VALLEY COUNTY 1 Alpha 2 Arling/Center 3 Beaver Meadows 4 Big Creek 5 Cascade 6 Crawford

7 Deadwood 8 Donnelly 9 Edwardsburg 10 Elo 11 Fern 12 High Valley 13 Lake Fork

CITIES & EARLY TOWNS

14 Lardo 15 McCall 16 Norwood 17 Roosevelt 18 Roseberry 19 Smith’s Ferry 20 Spink

21 Thunder City 22 Thunder Mountain/ Marble City

23 Van Wyck 24 Warm Lake 25 Yellow Pine

BIG CREEK 4 EDWARDSBURG 9 17 ROOSEVELT

COUNCIL

LARDO 14 15 McCALL 10 ELO 13 LAKE FORK NORWOOD 16 20 SPINK

25 YELLOW

PINE

22 THUNDER MOUNTAIN/

MARBLE CITY

18 ROSEBERRY 8 DONNELLY

LAKE CASCADE

24 WARM LAKE

2 ARLING/CENTER 6 CRAWFORD 3 BEAVER MEADOWS 23 5

CASCADE

VAN WYCK

21 THUNDER CITY 1 ALPHA

11 FERN 19

HIGH 12 VALLEY

PAYETTE

90

VALLEY COUNTY MAP

DEADWOOD 7

SMITH’S FERRY STANLEY

BANKS


4

3 2 NEW MEADOWS

Recreation Areas

5

PAYETTE LAKE

9

8

7

6

McCALL

1

McCall Area

11

1 Activity Barn

LAKE FORK

2 Bear Basin 3 Brundage Mountain Resort 4 Burgdorf Hot Springs

DONNELLY

5 Little Ski Hill 6 Manchester Ice and Event Center 7 McCall Golf Course 8 Ponderosa State Park 9 Whitetail Club

Donnelly Area 10 Gold Fork Hot Springs

10 12

11 Jug Mountain Ranch 12 Tamarack Resort

Cascade Area 13 Cascade Golf Course 14 Fischer Pond 15 Hasbrouck Ranch (off Cabarton Road) Nordic only

LAKE CASCADE

16 Kelly’s Whitewater Park 17 Lake Cascade State Park

17

13 16 14

CASCADE

15

91


Through the Lens of George Nock George Nock was a photographer in Cascade, Idaho, who pioneered the use of the panoramic camera and photo coloring. George and his family moved to Cascade in 1930, and opened the Nock Store on Main Street (which is now the D-9 parking lot). He sold Kodak cameras and supplies and also had a photo studio. He made his home in Cascade until his death at the age of 78 in 1961. One of the earliest photos in the Nock photo collection is dated 1907, and features the boomtown of Roosevelt in the Thunder Mountain mining area. In the Long Valley area alone, Nock traveled hundreds of miles lugging heavy photographic equipment to capture images of Valley County. George Nock’s pictures can be found on display throughout Valley County in places such as the Valley County Courthouse and Cascade Lake Realty.

Centennial Logo Artists

In May of 2016 the Centennial Committee conducted a Valley County youth centennial logo contest. Twenty-two submissions were received for the two age categories and voted on by the Centennial Committee. Eight semifinalists were chosen and awarded $25. From the semifinalists, Harmony Perry was chosen a Grand Prize winner; she received $75. The award winning logo will be utilized in promotions throughout the year. Award money for the contest was generously provided by the Kit Worthington Foundation—The GIG.

Artist: Harmony Perry Congratulations to Harmony, the grand prize winner of the Centennial Youth Logo Contest! Harmony is 12 years old and has lived in Cascade, ID for 10 years. She is a homeschooler in the 7th grade. Harmony is involved in 4-H, Horizons’ Lifestyle and Education Team, and AWANA. She loves to read and ride bikes. She has a passion for all God’s creatures and aspires to be a marine biologist. 92

VALLEY COUNTY LOGO

Information obtained from writings by Richard Parker Robinson, George’s grandson.

Guest Artist: Hannah Hoke Hannah currently lives in Salt Lake City, Utah, but her younger years were spent in McCall, Idaho. Hannah has her degree in Aviation Management. She is passionate about the industry and has enjoyed exploring the backcountry of Idaho by air.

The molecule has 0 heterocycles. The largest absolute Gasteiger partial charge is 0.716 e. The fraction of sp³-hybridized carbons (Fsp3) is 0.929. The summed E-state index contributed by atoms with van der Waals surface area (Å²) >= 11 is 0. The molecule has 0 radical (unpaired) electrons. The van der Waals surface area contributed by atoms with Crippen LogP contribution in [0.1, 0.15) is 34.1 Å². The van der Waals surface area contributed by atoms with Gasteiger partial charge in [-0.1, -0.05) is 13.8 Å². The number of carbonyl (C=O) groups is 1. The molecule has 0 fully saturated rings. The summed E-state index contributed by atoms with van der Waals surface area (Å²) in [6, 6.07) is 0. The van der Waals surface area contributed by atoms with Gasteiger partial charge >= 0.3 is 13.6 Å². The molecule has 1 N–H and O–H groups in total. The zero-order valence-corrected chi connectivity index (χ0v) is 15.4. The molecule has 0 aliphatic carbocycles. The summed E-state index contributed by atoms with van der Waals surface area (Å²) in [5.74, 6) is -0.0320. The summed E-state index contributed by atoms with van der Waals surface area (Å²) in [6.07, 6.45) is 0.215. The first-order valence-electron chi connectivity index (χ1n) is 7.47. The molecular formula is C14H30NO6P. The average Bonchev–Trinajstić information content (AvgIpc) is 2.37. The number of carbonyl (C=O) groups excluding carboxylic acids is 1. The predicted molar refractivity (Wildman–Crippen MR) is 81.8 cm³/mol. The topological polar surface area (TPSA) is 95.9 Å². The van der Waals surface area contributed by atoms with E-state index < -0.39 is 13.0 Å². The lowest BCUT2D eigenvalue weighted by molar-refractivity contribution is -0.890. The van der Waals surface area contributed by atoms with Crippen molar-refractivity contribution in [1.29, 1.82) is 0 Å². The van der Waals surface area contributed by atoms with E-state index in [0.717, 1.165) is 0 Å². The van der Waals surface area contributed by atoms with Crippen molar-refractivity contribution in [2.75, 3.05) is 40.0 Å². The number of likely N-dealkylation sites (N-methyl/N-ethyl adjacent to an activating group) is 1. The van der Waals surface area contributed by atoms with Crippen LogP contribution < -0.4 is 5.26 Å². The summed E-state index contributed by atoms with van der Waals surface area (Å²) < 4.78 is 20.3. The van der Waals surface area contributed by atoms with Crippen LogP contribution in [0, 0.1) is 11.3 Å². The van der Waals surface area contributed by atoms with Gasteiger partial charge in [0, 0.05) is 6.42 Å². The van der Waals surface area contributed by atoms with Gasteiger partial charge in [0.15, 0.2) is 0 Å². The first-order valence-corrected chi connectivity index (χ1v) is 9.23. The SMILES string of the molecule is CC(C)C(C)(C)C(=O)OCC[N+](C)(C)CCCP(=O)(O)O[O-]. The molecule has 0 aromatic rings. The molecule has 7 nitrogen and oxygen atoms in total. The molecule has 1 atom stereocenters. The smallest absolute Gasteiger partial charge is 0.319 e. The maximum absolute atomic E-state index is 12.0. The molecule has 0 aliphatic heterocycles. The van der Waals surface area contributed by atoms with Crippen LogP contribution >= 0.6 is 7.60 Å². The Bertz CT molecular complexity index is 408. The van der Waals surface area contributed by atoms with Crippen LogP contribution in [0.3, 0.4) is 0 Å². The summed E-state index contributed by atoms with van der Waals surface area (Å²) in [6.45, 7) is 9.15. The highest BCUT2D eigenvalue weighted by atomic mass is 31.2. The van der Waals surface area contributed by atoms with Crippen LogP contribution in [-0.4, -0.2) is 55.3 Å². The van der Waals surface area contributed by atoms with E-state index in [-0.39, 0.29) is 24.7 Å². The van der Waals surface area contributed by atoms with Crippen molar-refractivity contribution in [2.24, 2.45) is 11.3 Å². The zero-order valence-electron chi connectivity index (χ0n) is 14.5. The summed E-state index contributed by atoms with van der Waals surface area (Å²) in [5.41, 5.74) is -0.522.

Traditional Remedies

Toothache

The recom mended cure for a oil. In add toothach ition to co e was to a al oil, som swatch, sa pply coal e times a cle turated in an cotton a solution to the de of ammo fective to nia, was a oth. This re momenta pplied medy oft ry laughte e n resulted in r by the p ammonia atient bec fumes. ause of th e

Long before you could swing by the drugstore to pick up cold medicine or pain reliever, the residents of Valley County had go-to recipes to solve just about every ailment. These common recipes were compiled from notes made in old books, diaries, cookbooks and even an old family bible!

Stomach A

Infections A common remedy for infections was known as “white liniment.” It was made by combining eggs, turpentine, and vinegar then applying the mixture to the infected area.

Frostbite

If you were suffering from frostbite, raw s, potatoes were peeled, sliced into strip This . area en tbitt fros and applied to the was done before any attempt was made to warm up the affected skin.

Chest Cold

Mustard p laster was a popular Another c remedy fo ure said to r the ches have bee flannel dip t cold. n used was ped into b to apply a oiling wa turpentin te r e to the c and sprin hest. kled with

Sore Throat

recipe, one While perhaps not the most common g a long takin ther account described his grandmo out the ing bbb feather, dipping it in coal oil, and swa at. thro throat of anyone complaining of a sore

Whooping Cough

of granulated Recipe found from 1912: Mix one pint stir for two sugar with the half pint of water, and of Pinex minutes. Put two and one half ounces add the sugar (fifty-cent wor th) in a pint bottle then poon ever y teas a syrup, this will keep perfectly. Take one, two, or three hours.

Head Lice

ilment

Fried flou r was a co mmon cu had to be re for diarr used whe hea, how n dosing would res ever, care the fried fl ult in con o ur. Too m stipation. be used w uch Another re as huckle medy rum berr y juic ored to e.

Asthma

One account noted that a muskrat skin next to the body worn over the lungs with the fur side could ease asthma symptons.

Chapped Hands

and drying Powdered starch applied after washing ture was also hands was a quick cure. This same mix ing and stick used to keep sewing needles from becoming rusty.

Lip Gloss Recipe

oil, 1/8 teaspoon 2 Tablespoons beeswax, ¼ c almond r low heat, stir in ove carmine, 1 drop oil of rose, melt wax and oil of rose. Carnine and gradually add almond oil

bine coal oil and An old cure for head lice was to com lard then apply to the patient’s hair.

93


Valley County Centennial Celebration February 25-26, 2017

Torch Ceremonies and community celebrations throughout Valley County. Torch Ceremonies will start on February 25 and will kick off our countywide celebrations on February 26th. Valley County’s official celebration on February 26th will be at The Roxy Theatre from 2-4 pm. Activities will include: • Cascade Rambler Band and Choir singing and playing 100 year-old songs • Silent skit by the Cascade Rambler Drama Department • Slide show depicting 100-years of Valley County • Words from our centenarians (or almost)

Centennial Events

• And more! For an official schedule of events visit www.co.valley.id.us.

BBQ in the Park

City of Cascade Celebrating 100 Years July 17, 2017 at Armstrong Park. Come and enjoy an afternoon of good ole fun! An afternoon of fun for the whole family: • 100 year-old family games • Music • BBQ in the park • Eating a piece of a 100' cake • Reading of the congressional record • Words from a State speaker • Costume contest • Reading of historical snippets of Cascade’s past by “Old Father Cascade” • Unveiling of the Centennial Memorial For more info visit www.cascadeid.us.

94

CENTENNIAL CELEBRATIONS


SHOP 路 DINE 路 CHILL 路 RENT TOYS 路 BUY SUPPLIES

(208) 634-8605

www.MILEHIGHMARINA.com


RESTORE THE SITE

At Midas Gold we are moving from exploration to designing and permitting the Stibnite Gold Project, and we are starting with the end in mind. We have a plan to restore the Stibnite site, and our work to take care of the environment and our community is already underway. Learn more at MidasGoldIdaho.com.

Tel 208.901.3060 13181 Hwy 55 Donnelly, ID 83615

www.MidasGoldIdaho.com

midasgoldidaho @MidasIdaho

Centennial Magazine  

Celebrating 100 years of Valley County, Idaho and Cascade, Idaho.